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Franchise Player

The quiet persuasiveness of West Palm Beach business litigator Sid Stubbs

Published in 2013 Florida Super Lawyers magazine

By Harris Meyer on May 28, 2013


For three years, Sidney A. Stubbs did everything he could to keep former Cadwalader Wickersham & Taft partner Jim Beasley from recovering his partnership capital, profits, attorney’s fees and punitive damages after Beasley claimed the New York-based firm wrongfully expelled him.

“My financial life was on the line,” says Beasley. You might expect him to bear some hard feelings toward the veteran Florida litigator. Yet in the years since that nationally noted case—which inspired many articles on attorneys’ fiduciary duties to each other—Beasley and Stubbs have become friends.

“Sid’s not only a wonderful lawyer but a man of great integrity,” Beasley says. “I knew Sid was doing his job. He never did anything other than what was purely professional, and you have to admire that.”

Stubbs, defending Cadwalader, lost the hard-fought trial in 1996, though an appellate court two years later denied Beasley recovery of hefty attorney’s fees.

A shareholder and former chairman of the 38-attorney Jones Foster Johnston & Stubbs law firm in West Palm Beach, Stubbs, 74, defends international and regional law firms in legal malpractice and firm-dissolution cases.

Beasley’s regard for Stubbs is widely shared. Some call him the firm’s “franchise player.” Professionally, Stubbs is acclaimed for his trial skills, preparedness and integrity. Personally, he’s beloved for his listening skills, mentoring of younger lawyers and kindness.

“He’s totally honest, a great trial lawyer, and so easy to get along with,” says J. Michael Burman, a West Palm Beach litigator who’s currently opposing him in a legal malpractice case. “If you wanted Atticus Finch, that’s him.”

Stubbs, a slender, courtly, soft-spoken man who bears a striking resemblance to President George H.W. Bush, says, “I love representing lawyers. Unlike many commercial clients, they understand what’s going on—the costs, rules and difficulties. I can’t think of ever having any serious disagreements with a law firm client.”

He’s noted for corporate defense work, such as serving as local counsel with Rob Wilkins for Chiquita Brands International Inc. in an ongoing federal class action lawsuit claiming Chiquita supported human-rights violations in Colombia. One case he’s especially proud of was a hard-fought 2003 arbitration on behalf of a Florida-based subprime lending firm, in which he held the award to $6 million, down from the claim of $75 million. “That case was crucial to the company,” he says.

Over the years, he’s fit in leadership work for the state and local bars, the American College of Trial Lawyers, Legal Aid, Boy Scouts, the Episcopal Church, Democratic Party candidates, judicial candidates, judicial nominating commissions, local economic and criminal justice councils, and the local Meals on Wheels program, which he chairs. In 1983 to ’84, Stubbs, who calls himself a centrist Democrat, served as special counsel to then-Gov. Bob Graham.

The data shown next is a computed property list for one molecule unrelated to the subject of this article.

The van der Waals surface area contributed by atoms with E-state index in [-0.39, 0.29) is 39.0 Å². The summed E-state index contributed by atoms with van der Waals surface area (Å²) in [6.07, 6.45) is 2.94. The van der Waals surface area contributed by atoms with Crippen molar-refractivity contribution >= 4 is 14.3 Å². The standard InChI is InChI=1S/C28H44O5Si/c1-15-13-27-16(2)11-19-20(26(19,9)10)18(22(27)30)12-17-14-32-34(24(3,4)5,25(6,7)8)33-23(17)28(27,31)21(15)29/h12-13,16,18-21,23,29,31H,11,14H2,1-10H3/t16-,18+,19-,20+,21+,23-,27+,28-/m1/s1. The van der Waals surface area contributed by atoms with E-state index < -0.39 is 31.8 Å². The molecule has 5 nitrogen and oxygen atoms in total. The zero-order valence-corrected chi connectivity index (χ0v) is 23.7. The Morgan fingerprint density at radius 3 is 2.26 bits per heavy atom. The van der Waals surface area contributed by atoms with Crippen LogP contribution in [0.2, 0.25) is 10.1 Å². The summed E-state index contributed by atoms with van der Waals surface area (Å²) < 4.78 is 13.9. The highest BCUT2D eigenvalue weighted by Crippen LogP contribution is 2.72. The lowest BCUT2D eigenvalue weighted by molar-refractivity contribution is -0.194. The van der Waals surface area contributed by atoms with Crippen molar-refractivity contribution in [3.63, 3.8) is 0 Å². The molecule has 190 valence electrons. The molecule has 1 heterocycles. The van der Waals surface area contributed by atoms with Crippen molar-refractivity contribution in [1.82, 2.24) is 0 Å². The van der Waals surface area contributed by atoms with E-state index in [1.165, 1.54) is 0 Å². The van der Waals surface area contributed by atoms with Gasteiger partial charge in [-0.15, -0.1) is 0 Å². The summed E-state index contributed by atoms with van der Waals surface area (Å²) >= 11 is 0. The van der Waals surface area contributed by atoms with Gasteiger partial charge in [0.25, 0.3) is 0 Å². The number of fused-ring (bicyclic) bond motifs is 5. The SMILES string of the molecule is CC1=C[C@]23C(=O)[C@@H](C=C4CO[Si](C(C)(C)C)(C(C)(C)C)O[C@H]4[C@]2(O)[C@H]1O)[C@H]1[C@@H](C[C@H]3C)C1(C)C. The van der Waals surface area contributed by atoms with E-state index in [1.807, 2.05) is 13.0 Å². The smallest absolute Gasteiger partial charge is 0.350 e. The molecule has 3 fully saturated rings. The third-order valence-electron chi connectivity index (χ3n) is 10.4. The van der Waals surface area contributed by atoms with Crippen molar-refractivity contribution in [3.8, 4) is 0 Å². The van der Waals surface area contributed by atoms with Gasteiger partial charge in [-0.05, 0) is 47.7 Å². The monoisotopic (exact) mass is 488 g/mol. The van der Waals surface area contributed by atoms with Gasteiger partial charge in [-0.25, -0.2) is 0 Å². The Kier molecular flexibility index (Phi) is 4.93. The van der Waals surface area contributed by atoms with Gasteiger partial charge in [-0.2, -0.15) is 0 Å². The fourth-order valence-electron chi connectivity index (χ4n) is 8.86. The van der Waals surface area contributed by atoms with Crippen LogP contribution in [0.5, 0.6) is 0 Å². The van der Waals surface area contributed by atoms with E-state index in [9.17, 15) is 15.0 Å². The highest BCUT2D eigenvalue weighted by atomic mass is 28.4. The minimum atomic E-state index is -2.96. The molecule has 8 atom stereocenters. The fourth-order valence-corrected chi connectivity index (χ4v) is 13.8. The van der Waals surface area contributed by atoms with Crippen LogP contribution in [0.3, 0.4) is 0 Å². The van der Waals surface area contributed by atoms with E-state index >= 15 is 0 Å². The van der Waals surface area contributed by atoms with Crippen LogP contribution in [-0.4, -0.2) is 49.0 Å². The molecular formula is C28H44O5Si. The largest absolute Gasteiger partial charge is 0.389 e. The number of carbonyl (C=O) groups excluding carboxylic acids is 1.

“Sid is the real deal,” says U.S. District Judge Daniel T.K. Hurley in West Palm Beach. “He embodies everything you want in a complete lawyer. He’s revered in this community.” Hurley remains grateful to Stubbs for his strategic advice in getting the beautiful Palm Beach County courthouse built in 1995.

Stubbs has to be prompted to talk about himself. In his corner office overlooking the Intracoastal Waterway, with the island of Palm Beach and the famed Breakers hotel visible in the distance, he listens thoughtfully and answers questions modestly—returning a visitor’s interest in him with reciprocal personal queries.

“I’m not great at telling stories, but I’ve tried through the years to become better at it,” he says in his soft Central Florida drawl. “You can’t try cases without being able to do it.”

Not surprising for someone who represents law firms and corporations in  sensitive matters, he’s careful in what he says, politely deflecting questions about some  cases. While he’s warm and engaging, it’s difficult to elicit colorful anecdotes from him—or about him.

“It’s not that he’s not interesting, but he’s very careful,” says his son Scott, a writer and bar owner in Brooklyn. “He doesn’t ever get himself into situations that could be awkward or uncomfortable. For a long time, his nickname has been ‘Mr. Excitement’ precisely because he’s so even-keeled and levelheaded, and there aren’t that many wild and crazy stories to tell.” One of his father’s friends, Scott recalls, even had “Mr. Excitement” business cards printed up for him as a joke.

Stubbs and his three younger siblings grew up in Bradenton, raised alone by their mother, an assistant registrar at a community college. His father left when Stubbs was about 3. Nevertheless, Stubbs describes it as an idyllic childhood in many ways. He claims he was a bit lazy in his high school studies.

His son says Stubbs is downplaying the disadvantages he had to overcome. “Dad started working full time after school at age 13 in a variety of jobs, including hotel bellhop, as a second income for the family,” Scott says. “So he can be forgiven for not being more academically motivated.”

Stubbs went on to graduate from high school and attend Florida State University, serving as an ROTC cadet. He met his future wife, Annette, at FSU. They married right after graduation; then, when he was commissioned in the Air Force, moved to Montana, where their twin daughters, Melanie and Natalie, were born.